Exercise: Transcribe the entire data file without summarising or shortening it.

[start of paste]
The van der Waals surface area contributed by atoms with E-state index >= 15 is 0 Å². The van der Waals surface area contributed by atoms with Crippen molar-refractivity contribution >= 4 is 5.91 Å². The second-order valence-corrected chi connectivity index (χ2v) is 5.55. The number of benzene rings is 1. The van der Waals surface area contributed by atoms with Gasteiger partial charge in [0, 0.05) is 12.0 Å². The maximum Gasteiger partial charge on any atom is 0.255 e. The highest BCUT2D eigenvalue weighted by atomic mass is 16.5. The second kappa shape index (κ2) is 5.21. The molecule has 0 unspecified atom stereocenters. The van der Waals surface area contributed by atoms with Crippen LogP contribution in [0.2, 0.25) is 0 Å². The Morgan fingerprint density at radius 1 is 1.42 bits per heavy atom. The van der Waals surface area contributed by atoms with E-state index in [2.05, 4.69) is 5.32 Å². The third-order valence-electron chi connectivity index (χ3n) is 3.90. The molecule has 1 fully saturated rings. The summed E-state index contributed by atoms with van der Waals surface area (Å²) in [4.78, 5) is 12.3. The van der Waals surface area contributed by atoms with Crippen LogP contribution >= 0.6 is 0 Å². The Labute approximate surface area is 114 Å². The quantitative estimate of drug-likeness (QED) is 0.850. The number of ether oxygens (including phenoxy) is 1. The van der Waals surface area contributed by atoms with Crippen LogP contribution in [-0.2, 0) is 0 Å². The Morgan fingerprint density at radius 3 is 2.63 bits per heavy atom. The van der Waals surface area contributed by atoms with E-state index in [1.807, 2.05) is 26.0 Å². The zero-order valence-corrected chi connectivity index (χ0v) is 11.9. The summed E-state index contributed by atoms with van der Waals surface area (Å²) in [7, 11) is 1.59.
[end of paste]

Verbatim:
The van der Waals surface area contributed by atoms with E-state index >= 15 is 0 Å². The van der Waals surface area contributed by atoms with Crippen molar-refractivity contribution >= 4 is 5.91 Å². The second-order valence-corrected chi connectivity index (χ2v) is 5.55. The number of benzene rings is 1. The van der Waals surface area contributed by atoms with Gasteiger partial charge in [0, 0.05) is 12.0 Å². The maximum Gasteiger partial charge on any atom is 0.255 e. The highest BCUT2D eigenvalue weighted by atomic mass is 16.5. The second kappa shape index (κ2) is 5.21. The molecule has 0 unspecified atom stereocenters. The van der Waals surface area contributed by atoms with Crippen LogP contribution in [0.2, 0.25) is 0 Å². The Morgan fingerprint density at radius 1 is 1.42 bits per heavy atom. The van der Waals surface area contributed by atoms with E-state index in [2.05, 4.69) is 5.32 Å². The third-order valence-electron chi connectivity index (χ3n) is 3.90. The molecule has 1 fully saturated rings. The summed E-state index contributed by atoms with van der Waals surface area (Å²) in [4.78, 5) is 12.3. The van der Waals surface area contributed by atoms with Crippen LogP contribution >= 0.6 is 0 Å². The Labute approximate surface area is 114 Å². The quantitative estimate of drug-likeness (QED) is 0.850. The number of ether oxygens (including phenoxy) is 1. The van der Waals surface area contributed by atoms with Crippen LogP contribution in [-0.2, 0) is 0 Å². The Morgan fingerprint density at radius 3 is 2.63 bits per heavy atom. The van der Waals surface area contributed by atoms with E-state index in [1.807, 2.05) is 26.0 Å². The zero-order valence-corrected chi connectivity index (χ0v) is 11.9. The summed E-state index contributed by atoms with van der Waals surface area (Å²) in [7, 11) is 1.59.